Session 2: Alone Together
It was lovely to see the return of some of the neighbours from our first session as well as some new faces. The creative team for this session consisted of Clare (dance and movement), Tim (percussion), Rosie (percussion) and myself on recorders. Our second session was held in the evening and was designed to be more interactive. The aim of the session was to create a space where everybody could participate in an improvisation together. To prepare for this the creative team led several exercises which introduced the neighbours to a sound and visual toolbox which they could use in the group improvisation. This included movement, playing with the boundaries of your screen, experimenting with colour, vocal effects, using mute as a sound tool and exploring sounds from everyday objects.
The group improvisation was substantial and did feel like a creative journey. The opening seemed to me to be a period of settling, people exploring and getting used to the virtual collage that we were creating. Once settled, it seemed that as a group we inspired each other and people were able to explore and develop ideas. Screens turned different colours, kitchen utensils peppered the air waves with metallic articulations, vocal drones filled space which in turn inspired hand movements and a beautiful French monologue waltzed in and out of the picture. Zoom seemed to be working hard, constantly picking up different sounds creating a busy, evolving texture. The creative team instinctively helped to shape a structure. Rosie skilfully turned the soundscape into a rhythmical groove, Clare created a memorable middle section with the insertion of a poem that inspired new sounds and Tim changed the mood to one of creative play with a virtuosic duck whistle. This co-creativity was reminiscent of the Creative Encounters project, and as Nicole (producer) remarked after, ‘there was a real sense of Creative Encounters magic’.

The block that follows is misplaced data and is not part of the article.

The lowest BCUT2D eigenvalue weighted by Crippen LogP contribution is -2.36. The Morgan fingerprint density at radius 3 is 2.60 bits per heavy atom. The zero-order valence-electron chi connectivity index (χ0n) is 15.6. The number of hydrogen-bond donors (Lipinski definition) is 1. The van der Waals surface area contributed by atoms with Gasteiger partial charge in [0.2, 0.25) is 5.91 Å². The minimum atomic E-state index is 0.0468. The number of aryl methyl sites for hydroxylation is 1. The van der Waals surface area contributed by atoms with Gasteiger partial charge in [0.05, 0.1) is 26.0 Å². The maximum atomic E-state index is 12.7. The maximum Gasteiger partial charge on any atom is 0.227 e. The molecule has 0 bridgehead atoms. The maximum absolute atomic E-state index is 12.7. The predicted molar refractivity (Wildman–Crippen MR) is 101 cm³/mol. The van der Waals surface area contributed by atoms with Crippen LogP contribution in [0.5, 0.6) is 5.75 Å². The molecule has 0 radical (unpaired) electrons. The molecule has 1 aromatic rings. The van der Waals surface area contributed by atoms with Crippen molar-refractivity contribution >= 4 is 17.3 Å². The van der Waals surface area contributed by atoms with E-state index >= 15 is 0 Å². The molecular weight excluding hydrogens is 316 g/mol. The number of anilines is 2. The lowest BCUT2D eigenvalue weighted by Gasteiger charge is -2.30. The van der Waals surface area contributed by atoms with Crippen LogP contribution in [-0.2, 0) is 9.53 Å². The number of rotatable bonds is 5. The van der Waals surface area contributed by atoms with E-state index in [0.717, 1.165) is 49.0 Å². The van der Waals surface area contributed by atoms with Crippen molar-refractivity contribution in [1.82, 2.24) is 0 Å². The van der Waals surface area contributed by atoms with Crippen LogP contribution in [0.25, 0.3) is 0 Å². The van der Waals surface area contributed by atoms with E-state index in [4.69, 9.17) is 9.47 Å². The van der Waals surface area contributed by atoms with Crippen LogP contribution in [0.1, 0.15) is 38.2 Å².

Learnings and thoughts
The creative team felt that this format had been successful in reaching a new audience and making connections. It was agreed that there was lots of potential in this format and creative possibilities. However, whilst we had all enjoyed working and playing together, the limitations of online music-making hadn’t satisfied the thirst for the joy of working in the same room together!
As a Spitalfields trainee I have learnt that the planning process is incredibly important. This project was no different and although the activities were improvised, time and thought were well spent on planning. Interestingly the creative team had thought a lot about how we could create a good balance of sound, but in the discussion following our group improvisation many neighbours had enjoyed the collective ‘noise’ of making vocal sounds together. Understandably, there is a sense of security in such a texture, and participants can feel free to experiment and grow in confidence. But perhaps this strong feeling is also a reflection of our times, through creating a collective wall of sound we were no longer in isolation, but together in this virtual space. I am reminded again of East London Cares vision ‘staying connected in a disconnecting time’. I finished the project with the satisfaction that we had helped to connect these neighbours, learnt something new and put a smile on many faces.